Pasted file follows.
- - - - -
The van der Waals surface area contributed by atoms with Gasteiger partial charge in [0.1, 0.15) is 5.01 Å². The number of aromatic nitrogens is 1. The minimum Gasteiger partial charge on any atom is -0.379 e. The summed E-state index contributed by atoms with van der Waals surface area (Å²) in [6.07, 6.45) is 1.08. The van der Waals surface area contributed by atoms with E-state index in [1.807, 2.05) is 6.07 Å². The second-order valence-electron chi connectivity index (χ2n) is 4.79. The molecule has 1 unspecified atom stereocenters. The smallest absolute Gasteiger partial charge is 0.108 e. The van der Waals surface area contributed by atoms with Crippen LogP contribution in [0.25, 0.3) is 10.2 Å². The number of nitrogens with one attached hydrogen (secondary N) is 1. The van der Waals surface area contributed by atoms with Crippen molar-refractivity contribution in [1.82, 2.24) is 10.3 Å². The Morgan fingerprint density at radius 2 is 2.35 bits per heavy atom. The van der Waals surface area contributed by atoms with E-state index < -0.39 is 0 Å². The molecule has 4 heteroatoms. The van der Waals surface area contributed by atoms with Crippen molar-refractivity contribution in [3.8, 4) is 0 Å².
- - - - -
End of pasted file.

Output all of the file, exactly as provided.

The van der Waals surface area contributed by atoms with Gasteiger partial charge in [0.1, 0.15) is 5.01 Å². The number of aromatic nitrogens is 1. The minimum Gasteiger partial charge on any atom is -0.379 e. The summed E-state index contributed by atoms with van der Waals surface area (Å²) in [6.07, 6.45) is 1.08. The van der Waals surface area contributed by atoms with E-state index in [1.807, 2.05) is 6.07 Å². The second-order valence-electron chi connectivity index (χ2n) is 4.79. The molecule has 1 unspecified atom stereocenters. The smallest absolute Gasteiger partial charge is 0.108 e. The van der Waals surface area contributed by atoms with Crippen LogP contribution in [0.25, 0.3) is 10.2 Å². The number of nitrogens with one attached hydrogen (secondary N) is 1. The van der Waals surface area contributed by atoms with Crippen molar-refractivity contribution in [1.82, 2.24) is 10.3 Å². The Morgan fingerprint density at radius 2 is 2.35 bits per heavy atom. The van der Waals surface area contributed by atoms with E-state index < -0.39 is 0 Å². The molecule has 4 heteroatoms. The van der Waals surface area contributed by atoms with Crippen molar-refractivity contribution in [3.8, 4) is 0 Å².